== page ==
The exchange occurred during a discussion with the Democratic presidential candidate Friday in New Hampshire.
A man in the audience asked what Harris planned to do in the next year to “diminish the mentally retarded” actions of the president.
Members of the audience applauded and laughed. Harris, who was standing on a stage several feet from the man who spoke, chuckled and responded with, “Well said, well said.”
“I plan to win this election, I’ll tell you that,” she added.
By Saturday, Harris had started to backtrack on her response, telling CBS News the term that the man had used was “incredibly offensive” and that it wasn’t something she had “really heard or processed.”
Harris added that she had a long-standing record of supporting people with disabilities. She unveiled a plan last month to help individuals with disabilities gain equal access to jobs, education, housing and health care.
“You would think that in the year 2019, people would have a much better understanding of how hurtful a term like that can be, but also the history behind it,” she told CBS, “which is a history of really ignoring the needs and the realities and the capacity of our disability community.”
On her Twitter account, Harris said it had been “upsetting” to watch a video of the exchange.
“I didn’t hear the words the man used in that moment, but if I had, I would’ve stopped and corrected him,” she wrote. “I’m sorry. That word and others like it aren’t acceptable ever.”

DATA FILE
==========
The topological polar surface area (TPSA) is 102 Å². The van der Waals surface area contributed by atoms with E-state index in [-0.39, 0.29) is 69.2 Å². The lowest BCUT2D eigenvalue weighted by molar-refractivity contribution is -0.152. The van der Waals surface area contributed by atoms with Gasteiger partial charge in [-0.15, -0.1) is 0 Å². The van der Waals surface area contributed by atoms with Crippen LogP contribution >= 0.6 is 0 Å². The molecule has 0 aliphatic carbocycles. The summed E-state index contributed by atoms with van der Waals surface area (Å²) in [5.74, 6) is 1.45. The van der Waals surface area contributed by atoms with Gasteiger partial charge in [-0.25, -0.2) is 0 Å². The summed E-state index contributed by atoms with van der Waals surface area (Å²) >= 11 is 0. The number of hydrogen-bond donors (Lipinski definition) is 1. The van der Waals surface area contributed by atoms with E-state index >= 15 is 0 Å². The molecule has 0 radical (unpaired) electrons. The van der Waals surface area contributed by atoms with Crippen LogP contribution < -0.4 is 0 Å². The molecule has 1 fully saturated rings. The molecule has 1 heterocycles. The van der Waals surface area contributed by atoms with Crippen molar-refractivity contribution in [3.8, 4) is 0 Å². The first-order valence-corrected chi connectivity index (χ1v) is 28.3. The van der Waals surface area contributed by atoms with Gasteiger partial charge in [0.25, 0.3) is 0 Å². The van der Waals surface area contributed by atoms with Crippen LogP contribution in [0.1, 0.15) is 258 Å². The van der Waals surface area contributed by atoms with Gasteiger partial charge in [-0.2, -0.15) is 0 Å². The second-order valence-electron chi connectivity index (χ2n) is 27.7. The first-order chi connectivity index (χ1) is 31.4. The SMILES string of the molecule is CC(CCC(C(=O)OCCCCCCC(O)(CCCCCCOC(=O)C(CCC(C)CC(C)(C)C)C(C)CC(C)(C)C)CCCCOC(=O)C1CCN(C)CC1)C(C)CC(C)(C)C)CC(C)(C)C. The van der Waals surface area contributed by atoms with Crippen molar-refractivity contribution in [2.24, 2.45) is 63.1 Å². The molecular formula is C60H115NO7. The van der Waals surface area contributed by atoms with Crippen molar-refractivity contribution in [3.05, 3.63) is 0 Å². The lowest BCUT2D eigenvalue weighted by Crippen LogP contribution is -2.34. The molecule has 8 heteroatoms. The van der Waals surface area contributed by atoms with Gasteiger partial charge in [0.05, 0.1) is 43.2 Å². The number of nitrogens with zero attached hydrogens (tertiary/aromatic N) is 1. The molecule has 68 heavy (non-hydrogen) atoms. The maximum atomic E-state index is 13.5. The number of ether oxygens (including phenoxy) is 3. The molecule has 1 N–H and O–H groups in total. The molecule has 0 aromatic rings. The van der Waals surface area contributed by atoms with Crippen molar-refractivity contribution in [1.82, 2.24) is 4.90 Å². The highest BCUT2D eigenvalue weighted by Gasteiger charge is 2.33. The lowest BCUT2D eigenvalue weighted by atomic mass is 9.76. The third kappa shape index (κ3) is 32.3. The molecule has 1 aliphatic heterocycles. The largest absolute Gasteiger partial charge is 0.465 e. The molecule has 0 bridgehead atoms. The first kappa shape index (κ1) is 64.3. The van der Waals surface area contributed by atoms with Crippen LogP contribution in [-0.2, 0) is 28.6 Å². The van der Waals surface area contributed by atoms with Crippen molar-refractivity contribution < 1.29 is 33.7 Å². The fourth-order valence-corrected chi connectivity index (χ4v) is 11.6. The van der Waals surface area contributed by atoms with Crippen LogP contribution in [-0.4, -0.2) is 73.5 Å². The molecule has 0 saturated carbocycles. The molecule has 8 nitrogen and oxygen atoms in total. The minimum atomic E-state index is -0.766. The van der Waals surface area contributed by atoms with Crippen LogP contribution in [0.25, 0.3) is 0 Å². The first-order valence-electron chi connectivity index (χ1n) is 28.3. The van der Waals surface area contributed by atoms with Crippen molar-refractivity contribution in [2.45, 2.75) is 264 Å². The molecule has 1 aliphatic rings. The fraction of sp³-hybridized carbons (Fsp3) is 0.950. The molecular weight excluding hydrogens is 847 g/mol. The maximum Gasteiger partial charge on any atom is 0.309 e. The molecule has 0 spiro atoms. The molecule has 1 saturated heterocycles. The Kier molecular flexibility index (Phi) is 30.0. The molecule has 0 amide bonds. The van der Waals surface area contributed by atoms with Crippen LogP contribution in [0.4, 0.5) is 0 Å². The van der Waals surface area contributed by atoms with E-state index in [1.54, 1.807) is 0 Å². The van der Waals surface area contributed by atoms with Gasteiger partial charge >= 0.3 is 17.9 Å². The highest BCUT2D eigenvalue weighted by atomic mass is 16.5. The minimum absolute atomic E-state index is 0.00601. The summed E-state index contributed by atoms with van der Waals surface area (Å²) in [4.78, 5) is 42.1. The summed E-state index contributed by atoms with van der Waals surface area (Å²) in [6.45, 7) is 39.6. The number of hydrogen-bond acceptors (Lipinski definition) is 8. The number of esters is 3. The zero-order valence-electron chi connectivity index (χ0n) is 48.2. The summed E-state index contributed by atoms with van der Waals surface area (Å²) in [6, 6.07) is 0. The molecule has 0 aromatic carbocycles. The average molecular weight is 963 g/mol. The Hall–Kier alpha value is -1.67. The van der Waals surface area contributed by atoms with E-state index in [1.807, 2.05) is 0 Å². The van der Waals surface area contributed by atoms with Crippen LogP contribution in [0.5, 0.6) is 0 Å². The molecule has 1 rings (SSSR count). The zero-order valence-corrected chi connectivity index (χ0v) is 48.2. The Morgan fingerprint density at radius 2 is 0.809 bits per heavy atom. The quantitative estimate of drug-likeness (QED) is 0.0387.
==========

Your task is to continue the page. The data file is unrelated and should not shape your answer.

Her team did not return a request for comment about whether questions from attendees had been screened and preapproved. The identity of the man who had asked the question was unclear.
Responses to Harris’ apology on Twitter were mixed. Some users took note of Rosa’s Law, signed by President Barack Obama in 2010, which replaced the phrase “mentally retarded individual” in federal statues with “individual with an intellectual disability.”
The effort to change the language people use to refer to those with intellectual disabilities dates back to the 1980s, Peter Berns, chief executive of The Arc, a national advocacy organization for people with intellectual and developmental disabilities, said Sunday.
“It’s very upsetting to hear that phrase continued to be used so commonly in our culture today,” Berns said. He called the term “derogatory” and “deeply offensive” to people with intellectual disabilities.
“Every time it is used, it really creates a teachable moment to try to explain to members of the public why the term is so offensive and really to share the history of oppression that people with intellectual disabilities have experienced in our country over the last 100 years, if not more,” Berns said.
Berns said he was glad to see Harris apologize.
“Frankly, anyone — whether they’re a politician, a business leader, a celebrity — anyone who is using this language inappropriately” should apologize and become champions for this cause, he said.
“They’re in a great position to help educate others to stop the derogatory nature of this language,” he said.
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